Petron refinery’s strategic value

DEMAND AND SUPPLY - Boo Chanco (The Philippine Star) - January 11, 2021 - 12:00am

We are about to lose the last oil refinery and no one in government seems the least bit concerned about it. The reaction of the Department of Energy was sheer nonchalance. The Secretary of Energy merely said he respects the business decision of Petron.

That’s the problem when the folks in government do not understand the gravity of the situation. An oil refinery is a vital and strategic asset of a country. It protects us, to some extent, from the unexpected ups and downs in the volatile oil market.

Petron’s Bataan Refinery gives us at least a couple of months leeway in case of disruptions in international oil supplies or sharp changes in prices.

Letting ourselves become 100 percent dependent on the spot market for petroleum products puts us in a very dangerous situation if prices and/or supplies tighten overnight. Such situations have been known to happen specially when political tensions flare up in the Middle East.

An October 2020 paper of Fitch Solutions Country Risk and Industry Research said as much. It observed that the closure of the Petron and Shell refineries leads to “economic repercussions that could prove to be substantial.”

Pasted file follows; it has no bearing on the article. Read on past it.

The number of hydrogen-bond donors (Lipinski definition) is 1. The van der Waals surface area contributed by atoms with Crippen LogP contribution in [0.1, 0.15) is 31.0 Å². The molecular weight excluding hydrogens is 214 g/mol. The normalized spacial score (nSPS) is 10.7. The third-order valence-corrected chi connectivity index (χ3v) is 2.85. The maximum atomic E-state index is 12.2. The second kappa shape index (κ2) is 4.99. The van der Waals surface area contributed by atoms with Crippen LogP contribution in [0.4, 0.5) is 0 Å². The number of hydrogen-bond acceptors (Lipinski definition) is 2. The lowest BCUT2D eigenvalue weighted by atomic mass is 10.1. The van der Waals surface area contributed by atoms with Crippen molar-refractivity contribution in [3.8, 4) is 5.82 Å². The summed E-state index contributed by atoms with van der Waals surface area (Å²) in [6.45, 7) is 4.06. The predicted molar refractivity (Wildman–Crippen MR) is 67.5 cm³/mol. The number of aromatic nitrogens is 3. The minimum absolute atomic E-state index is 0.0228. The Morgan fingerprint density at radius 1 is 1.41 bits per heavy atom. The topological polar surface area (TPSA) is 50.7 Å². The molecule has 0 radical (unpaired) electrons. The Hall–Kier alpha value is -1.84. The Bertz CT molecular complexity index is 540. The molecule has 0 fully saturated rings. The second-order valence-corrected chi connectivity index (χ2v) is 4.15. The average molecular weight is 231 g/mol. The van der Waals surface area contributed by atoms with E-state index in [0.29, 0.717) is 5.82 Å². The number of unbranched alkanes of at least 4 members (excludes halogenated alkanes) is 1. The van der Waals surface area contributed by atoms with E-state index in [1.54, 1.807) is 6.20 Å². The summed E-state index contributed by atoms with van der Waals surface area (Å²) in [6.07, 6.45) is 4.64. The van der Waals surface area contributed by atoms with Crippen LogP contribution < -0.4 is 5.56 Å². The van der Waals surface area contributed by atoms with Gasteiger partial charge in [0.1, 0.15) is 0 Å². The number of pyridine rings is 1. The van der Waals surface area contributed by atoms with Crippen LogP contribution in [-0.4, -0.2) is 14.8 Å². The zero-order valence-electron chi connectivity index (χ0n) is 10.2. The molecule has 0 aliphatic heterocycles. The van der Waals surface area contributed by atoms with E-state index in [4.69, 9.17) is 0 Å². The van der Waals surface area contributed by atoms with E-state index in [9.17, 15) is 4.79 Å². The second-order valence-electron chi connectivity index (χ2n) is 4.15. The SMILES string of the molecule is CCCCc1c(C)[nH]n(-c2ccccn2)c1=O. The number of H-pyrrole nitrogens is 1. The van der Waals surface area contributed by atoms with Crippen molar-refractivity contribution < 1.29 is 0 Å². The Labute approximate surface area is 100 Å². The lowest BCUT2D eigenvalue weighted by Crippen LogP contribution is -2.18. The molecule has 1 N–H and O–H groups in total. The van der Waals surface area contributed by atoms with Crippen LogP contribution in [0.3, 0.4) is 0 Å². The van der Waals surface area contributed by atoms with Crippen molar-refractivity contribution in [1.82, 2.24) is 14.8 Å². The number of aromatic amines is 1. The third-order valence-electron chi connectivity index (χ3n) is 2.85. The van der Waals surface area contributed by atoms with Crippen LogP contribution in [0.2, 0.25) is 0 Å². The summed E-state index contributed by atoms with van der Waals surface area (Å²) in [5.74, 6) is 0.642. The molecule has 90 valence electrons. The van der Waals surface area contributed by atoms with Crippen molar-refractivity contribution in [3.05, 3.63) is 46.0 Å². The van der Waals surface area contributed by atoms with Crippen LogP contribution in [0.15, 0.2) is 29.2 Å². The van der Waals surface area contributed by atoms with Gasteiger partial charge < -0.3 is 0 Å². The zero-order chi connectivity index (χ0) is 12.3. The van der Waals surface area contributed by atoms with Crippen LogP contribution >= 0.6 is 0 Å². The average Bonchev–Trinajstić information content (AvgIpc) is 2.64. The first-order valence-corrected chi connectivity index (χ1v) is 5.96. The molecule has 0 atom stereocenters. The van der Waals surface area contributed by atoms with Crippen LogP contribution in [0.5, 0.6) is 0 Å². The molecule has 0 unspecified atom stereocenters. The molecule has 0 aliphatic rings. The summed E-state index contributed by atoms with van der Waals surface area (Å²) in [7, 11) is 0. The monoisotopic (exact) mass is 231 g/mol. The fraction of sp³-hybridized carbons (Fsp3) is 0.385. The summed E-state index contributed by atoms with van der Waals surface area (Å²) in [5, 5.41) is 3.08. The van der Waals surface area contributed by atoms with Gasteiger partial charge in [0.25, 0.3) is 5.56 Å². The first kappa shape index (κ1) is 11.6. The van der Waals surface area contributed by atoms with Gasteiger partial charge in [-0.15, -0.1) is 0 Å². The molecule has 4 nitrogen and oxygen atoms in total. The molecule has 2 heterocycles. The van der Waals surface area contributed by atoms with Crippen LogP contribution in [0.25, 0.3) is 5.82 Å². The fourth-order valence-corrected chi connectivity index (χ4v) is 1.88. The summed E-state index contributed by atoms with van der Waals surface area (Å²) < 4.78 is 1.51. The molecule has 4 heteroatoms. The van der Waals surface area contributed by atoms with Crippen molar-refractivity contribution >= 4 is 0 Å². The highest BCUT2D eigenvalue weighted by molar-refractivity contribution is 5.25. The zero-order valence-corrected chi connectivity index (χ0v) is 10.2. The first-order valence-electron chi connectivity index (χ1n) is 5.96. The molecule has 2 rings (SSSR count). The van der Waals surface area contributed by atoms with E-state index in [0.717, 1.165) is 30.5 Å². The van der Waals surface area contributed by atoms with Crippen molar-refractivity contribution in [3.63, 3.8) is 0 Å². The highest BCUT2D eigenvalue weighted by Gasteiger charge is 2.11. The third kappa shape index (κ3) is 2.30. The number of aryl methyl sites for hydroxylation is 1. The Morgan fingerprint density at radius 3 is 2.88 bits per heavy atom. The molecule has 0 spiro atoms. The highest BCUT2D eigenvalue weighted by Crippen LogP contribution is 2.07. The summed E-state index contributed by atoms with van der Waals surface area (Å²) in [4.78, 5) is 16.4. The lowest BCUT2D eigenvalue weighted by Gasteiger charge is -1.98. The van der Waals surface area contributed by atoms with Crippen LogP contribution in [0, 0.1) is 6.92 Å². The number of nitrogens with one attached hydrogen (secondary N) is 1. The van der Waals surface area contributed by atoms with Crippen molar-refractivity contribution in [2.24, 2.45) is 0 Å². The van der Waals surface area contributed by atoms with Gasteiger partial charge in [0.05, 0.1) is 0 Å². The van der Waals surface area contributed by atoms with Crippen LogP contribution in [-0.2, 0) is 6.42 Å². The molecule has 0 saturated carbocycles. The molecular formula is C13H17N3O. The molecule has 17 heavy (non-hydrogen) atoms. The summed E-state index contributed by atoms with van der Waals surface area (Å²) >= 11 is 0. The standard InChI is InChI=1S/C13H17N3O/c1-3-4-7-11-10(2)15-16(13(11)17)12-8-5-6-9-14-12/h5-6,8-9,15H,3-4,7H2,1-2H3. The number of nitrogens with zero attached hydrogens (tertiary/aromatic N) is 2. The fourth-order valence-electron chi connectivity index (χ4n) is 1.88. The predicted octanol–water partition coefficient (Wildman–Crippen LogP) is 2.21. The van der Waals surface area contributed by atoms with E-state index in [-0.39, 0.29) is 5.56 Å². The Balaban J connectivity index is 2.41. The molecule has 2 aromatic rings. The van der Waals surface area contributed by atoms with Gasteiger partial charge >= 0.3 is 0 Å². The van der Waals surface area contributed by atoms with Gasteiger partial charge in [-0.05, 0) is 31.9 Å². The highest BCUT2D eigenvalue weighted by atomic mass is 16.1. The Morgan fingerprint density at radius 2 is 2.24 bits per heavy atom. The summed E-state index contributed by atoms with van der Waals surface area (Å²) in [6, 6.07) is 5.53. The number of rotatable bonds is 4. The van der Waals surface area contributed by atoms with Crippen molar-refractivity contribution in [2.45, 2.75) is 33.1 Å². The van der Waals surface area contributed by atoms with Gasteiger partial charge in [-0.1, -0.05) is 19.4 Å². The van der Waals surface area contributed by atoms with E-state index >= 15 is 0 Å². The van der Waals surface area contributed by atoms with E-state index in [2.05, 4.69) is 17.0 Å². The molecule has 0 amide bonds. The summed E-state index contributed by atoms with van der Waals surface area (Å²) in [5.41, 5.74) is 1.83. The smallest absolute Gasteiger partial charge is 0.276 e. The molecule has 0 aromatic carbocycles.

Fitch noted that our fuel import bill has risen every year since 2016 as demand rose.

“As domestic fuel demand is expected to grow over the coming years, the Philippines will have little choice but to raise import volumes in response… the inability to offset rising fuel import needs with its own production is likely to result in further added import costs down the line.

“In our view, greater dependence on energy imports will leave the Philippines economy more tied to fluctuations in global energy prices.

“A downsized domestic refining output, next to rising need for imports, is expected to prove a drag on the trade balance over the coming years, creating pressures for the Philippines’ external financing position when domestic demand for energy is rising…

“In addition, risks related to import inflation or disinflation will become more elevated… as import volumes grow, the risks policymakers need to manage will inevitably grow, potentially resulting in tighter monetary policy over the longer-term.”

I was with the Ministry of Energy and PNOC when responding to the energy crisis was top priority. Oil price increases were worrisome, but more problematic was the occurrence of temporary shortages when no oil could be bought at any price.

The situation has tremendously improved through the years, but we must never forget the lessons of the past. The disruption to our economy from an unexpected oil price increase or oil supply shortage can be devastating.

Oil may not seem as important as it was in a country’s energy mix these days, but it is still significant specially for transportation.

The reason for Petron’s decision to shut down, perhaps temporarily, can be easily remedied by passing legislation that will level the playing field in terms of how taxes impact on Petron’s bottom line. Petron is not asking for special treatment. It only wants to be levied the same level of taxes their competitors pay.